a close up of a parking lot with drainage problems and broken pavement

Another church in our association had an excess of space in their building.  They recognized that unused classrooms and hallways were not functioning as the best use of their church.  Instead of shutting them down and leaving them empty, the church partnered with a local Christian school and leased the space to them.  Through the week, this Christian school meets in those once-empty classrooms and uses the space.  What was once an empty hallway is now a thriving school.  This partnership generates income for the church while meeting the need for Christian education availability in the community. The mission and ministry of the church is funded by utilizing an otherwise unused resource.

Maximizing the Maxims

In my family, we will often talk about needing a “win,” or a success.  Sometimes it’s a good grade on a test, an unexpected check in the mail, or a presentation at work going better than I expected. But when we’re feeling like we’re taking loss after loss and we’re discouraged and banged up, our wins can be small things: finding a close to the door parking space in the rain, realizing we have money on a gift card for lunch, or an uplifting word from a friend. Celebrating these small wins helps me focus on the positive things in my life.

Likewise, when we utilize these Ministry Maxims, we shift our mindset from focusing on setbacks to looking at successes. Instead of being discouraged and frustrated by places we think we’ve failed, we recognize the places where God is still working and moving in our congregations.  And when we get excited about that, so do our members!

Which ministry maxim are you most interested to implement?  Let us know in the comments or connect with us on social media!

 

EP 174 – THE IMPACT OF FORCED TERMINATION

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EP 174 - THE IMPACT OF FORCED TERMINATION
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Greetings Bootcampers!  The boys were living large in Texas while teaching a DMin Cohort at Southwestern Seminary. Today’s topic is an important one; The Impact of Forced Terminations on a Church. Check out the references in the show notes to learn more.  And leave your comments on the blog, email or the Bootcamp hotline.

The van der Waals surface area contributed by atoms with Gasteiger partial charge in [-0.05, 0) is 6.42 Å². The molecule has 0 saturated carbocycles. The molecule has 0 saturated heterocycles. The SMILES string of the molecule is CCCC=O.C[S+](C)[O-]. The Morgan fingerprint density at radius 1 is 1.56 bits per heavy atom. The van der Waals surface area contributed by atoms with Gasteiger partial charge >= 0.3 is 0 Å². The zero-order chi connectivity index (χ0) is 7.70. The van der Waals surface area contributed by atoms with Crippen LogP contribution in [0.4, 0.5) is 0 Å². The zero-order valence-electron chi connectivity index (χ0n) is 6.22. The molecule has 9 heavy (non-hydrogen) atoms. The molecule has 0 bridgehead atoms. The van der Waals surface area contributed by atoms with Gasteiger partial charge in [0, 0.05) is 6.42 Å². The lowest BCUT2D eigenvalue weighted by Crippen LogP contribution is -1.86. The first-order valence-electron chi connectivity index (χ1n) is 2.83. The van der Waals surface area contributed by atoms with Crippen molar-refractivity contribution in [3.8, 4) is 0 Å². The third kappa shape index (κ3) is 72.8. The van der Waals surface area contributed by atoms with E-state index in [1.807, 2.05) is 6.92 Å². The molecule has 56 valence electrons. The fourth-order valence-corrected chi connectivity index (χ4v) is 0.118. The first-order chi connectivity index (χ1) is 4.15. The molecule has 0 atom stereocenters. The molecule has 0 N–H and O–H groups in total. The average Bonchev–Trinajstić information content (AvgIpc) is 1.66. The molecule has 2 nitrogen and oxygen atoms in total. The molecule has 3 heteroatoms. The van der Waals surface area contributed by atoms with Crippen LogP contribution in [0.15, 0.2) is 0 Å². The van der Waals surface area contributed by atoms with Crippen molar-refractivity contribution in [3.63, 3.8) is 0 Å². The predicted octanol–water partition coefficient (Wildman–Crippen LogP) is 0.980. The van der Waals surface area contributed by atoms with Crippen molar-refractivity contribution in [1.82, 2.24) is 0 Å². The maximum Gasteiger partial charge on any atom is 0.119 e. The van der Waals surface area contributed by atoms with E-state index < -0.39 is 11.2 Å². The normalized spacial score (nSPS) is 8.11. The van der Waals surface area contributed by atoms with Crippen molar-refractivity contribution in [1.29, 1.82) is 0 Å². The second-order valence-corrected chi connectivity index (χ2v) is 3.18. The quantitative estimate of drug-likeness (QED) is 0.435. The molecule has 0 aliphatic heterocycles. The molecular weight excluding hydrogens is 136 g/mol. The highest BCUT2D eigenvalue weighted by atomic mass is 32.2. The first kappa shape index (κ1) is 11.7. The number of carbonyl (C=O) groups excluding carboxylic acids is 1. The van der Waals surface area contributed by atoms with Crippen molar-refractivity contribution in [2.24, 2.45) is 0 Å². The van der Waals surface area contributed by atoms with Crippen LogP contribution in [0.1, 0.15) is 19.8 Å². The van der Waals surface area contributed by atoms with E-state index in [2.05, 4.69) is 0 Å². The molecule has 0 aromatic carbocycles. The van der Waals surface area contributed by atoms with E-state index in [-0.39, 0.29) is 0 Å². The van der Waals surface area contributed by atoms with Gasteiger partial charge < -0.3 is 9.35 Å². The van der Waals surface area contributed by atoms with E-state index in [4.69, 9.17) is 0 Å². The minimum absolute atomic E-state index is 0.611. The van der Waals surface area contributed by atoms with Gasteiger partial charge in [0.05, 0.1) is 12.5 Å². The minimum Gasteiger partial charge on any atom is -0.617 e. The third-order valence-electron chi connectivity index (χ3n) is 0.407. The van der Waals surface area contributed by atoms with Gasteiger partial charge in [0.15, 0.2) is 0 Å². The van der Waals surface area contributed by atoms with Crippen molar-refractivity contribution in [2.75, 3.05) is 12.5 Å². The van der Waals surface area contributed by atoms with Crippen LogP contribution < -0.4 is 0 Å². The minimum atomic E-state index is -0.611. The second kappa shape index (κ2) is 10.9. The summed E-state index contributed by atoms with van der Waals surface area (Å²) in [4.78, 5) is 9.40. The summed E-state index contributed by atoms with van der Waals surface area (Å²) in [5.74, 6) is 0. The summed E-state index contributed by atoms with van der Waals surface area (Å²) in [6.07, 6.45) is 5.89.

Forced termination of a Pastor is defined as an involuntary dismissal from service, due to no fault or moral failure, or dereliction of duties on the part of a Pastor, brought about by a few within the local church.

  • Of all pastors, 23-41% will experience a forced termination at least once in their career
  • In 2012, a Lifeway survey, in partnership with Baptist State Convention leaders, a panel identified 452 pastors and staff members who succumbed to a non-voluntary or non-self-initiated separation from the church they served.
  • It is estimated that over the years of their vocational service, four out of ten pastors will be forced out of their church by firing or some sort of pressure that leads to their eventual resignation.

When a Pastor is terminated without cause, it is often a prediction point in the history of a church, it is the place where steep, prolonged, and sustained decline begins. It is the marker under which many dysfunctions are buried.

  • Where Pastors were forced out, 34-45% of those congregations had simmering divisions and internal conflict that predated the Pastor’s arrival.